Conic Sections

Written by Paul Bourke
June 2002

If a cylinder is sliced by a plane a number of curves arise depending on the angle of the plane with respect to the cylinder axis, these are called conic sections. Conic sections were studied extensively by the Greeks as early as 350 BC in an attempt to solve the great geometric problems of the day, namely, squaring the circle, duplicating the cube, and trisecting an angle. They were also studied extensively in relation to Keplers laws of planetary motion by Descartes and Fermat. There are four different classes of curve (circle, ellipse, parabola, and hyperbola) and they are illustrated below.

The equations for each of the curves types (centered at the origin) are given on the right. Note that the equations for the circle and ellipse are not dependent on the axis, the parabola and hyperbola come in two variants depending on whether they are aligned vertically or horizontally.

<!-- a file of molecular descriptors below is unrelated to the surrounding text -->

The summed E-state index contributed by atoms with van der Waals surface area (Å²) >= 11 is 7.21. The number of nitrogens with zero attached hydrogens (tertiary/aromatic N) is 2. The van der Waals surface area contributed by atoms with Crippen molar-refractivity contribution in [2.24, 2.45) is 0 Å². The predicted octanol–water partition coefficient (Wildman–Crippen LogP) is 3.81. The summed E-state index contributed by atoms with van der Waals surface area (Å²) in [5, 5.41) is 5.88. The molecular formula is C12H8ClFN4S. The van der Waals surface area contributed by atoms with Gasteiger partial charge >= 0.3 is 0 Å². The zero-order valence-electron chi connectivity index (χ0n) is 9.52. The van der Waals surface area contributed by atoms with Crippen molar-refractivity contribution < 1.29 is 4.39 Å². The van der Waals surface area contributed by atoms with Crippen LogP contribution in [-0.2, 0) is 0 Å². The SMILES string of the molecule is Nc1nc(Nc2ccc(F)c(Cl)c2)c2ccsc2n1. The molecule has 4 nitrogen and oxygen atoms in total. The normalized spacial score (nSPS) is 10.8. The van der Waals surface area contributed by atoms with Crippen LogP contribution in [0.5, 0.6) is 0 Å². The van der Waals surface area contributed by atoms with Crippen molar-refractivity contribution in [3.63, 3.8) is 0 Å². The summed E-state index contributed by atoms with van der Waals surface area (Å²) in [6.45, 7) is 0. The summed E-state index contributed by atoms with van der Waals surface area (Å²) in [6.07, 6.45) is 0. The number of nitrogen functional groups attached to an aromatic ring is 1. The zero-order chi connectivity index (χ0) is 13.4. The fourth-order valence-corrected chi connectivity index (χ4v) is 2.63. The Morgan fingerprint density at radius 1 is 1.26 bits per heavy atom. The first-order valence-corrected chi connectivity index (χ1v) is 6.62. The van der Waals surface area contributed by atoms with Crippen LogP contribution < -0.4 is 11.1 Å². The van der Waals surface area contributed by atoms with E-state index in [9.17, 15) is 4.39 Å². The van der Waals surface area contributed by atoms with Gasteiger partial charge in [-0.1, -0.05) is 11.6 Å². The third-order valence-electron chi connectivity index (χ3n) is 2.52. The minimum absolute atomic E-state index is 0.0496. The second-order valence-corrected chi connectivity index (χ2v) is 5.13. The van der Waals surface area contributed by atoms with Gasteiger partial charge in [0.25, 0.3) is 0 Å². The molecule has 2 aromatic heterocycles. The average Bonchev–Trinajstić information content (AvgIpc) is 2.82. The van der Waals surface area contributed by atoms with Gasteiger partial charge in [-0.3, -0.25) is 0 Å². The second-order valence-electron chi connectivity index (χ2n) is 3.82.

If the cone is imagined to extend until it goes to a point and then enlarges again then the two cones are known as "nappes". A plane that intersects just one nappe is either an ellipse or parabola, if it intersects both nappes then it is a hyperbola.


The solid dots on the right indicate the focus of each curve. For the ellipse the focus distance is a2 - b2 and for the hyperbola it is a2 + b2.

General equation

The general equation of a conic section is given below.

A x2 + B x y + C y2 + D x + E y + F = 0

The type of curve is dictated by the quantity B2 - 4 A C. If it is less than 0 the curve is an ellipse or circle. If equal to 0 then a parabola, if greater than 0 then a hyperbola.